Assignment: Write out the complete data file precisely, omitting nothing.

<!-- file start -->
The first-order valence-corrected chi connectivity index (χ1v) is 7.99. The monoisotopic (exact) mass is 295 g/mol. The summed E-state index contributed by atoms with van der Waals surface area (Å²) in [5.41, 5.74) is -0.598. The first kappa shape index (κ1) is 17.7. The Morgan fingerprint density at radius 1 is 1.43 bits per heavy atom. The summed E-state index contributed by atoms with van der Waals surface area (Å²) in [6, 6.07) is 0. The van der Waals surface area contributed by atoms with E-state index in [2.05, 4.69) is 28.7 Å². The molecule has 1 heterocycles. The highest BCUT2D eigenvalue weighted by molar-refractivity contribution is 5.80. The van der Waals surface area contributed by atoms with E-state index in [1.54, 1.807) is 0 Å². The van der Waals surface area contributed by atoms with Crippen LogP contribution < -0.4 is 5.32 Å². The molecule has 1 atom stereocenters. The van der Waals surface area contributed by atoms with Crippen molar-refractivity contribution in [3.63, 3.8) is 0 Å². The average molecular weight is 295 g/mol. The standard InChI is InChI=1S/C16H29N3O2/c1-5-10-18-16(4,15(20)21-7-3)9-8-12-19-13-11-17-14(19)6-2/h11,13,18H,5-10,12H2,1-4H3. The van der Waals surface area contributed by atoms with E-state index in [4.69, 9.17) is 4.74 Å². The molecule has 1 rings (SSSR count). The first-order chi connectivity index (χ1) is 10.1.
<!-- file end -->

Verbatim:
The first-order valence-corrected chi connectivity index (χ1v) is 7.99. The monoisotopic (exact) mass is 295 g/mol. The summed E-state index contributed by atoms with van der Waals surface area (Å²) in [5.41, 5.74) is -0.598. The first kappa shape index (κ1) is 17.7. The Morgan fingerprint density at radius 1 is 1.43 bits per heavy atom. The summed E-state index contributed by atoms with van der Waals surface area (Å²) in [6, 6.07) is 0. The van der Waals surface area contributed by atoms with E-state index in [2.05, 4.69) is 28.7 Å². The molecule has 1 heterocycles. The highest BCUT2D eigenvalue weighted by molar-refractivity contribution is 5.80. The van der Waals surface area contributed by atoms with E-state index in [1.54, 1.807) is 0 Å². The van der Waals surface area contributed by atoms with Crippen LogP contribution < -0.4 is 5.32 Å². The molecule has 1 atom stereocenters. The van der Waals surface area contributed by atoms with Crippen molar-refractivity contribution in [3.63, 3.8) is 0 Å². The average molecular weight is 295 g/mol. The standard InChI is InChI=1S/C16H29N3O2/c1-5-10-18-16(4,15(20)21-7-3)9-8-12-19-13-11-17-14(19)6-2/h11,13,18H,5-10,12H2,1-4H3. The van der Waals surface area contributed by atoms with E-state index in [4.69, 9.17) is 4.74 Å². The molecule has 1 rings (SSSR count). The first-order chi connectivity index (χ1) is 10.1.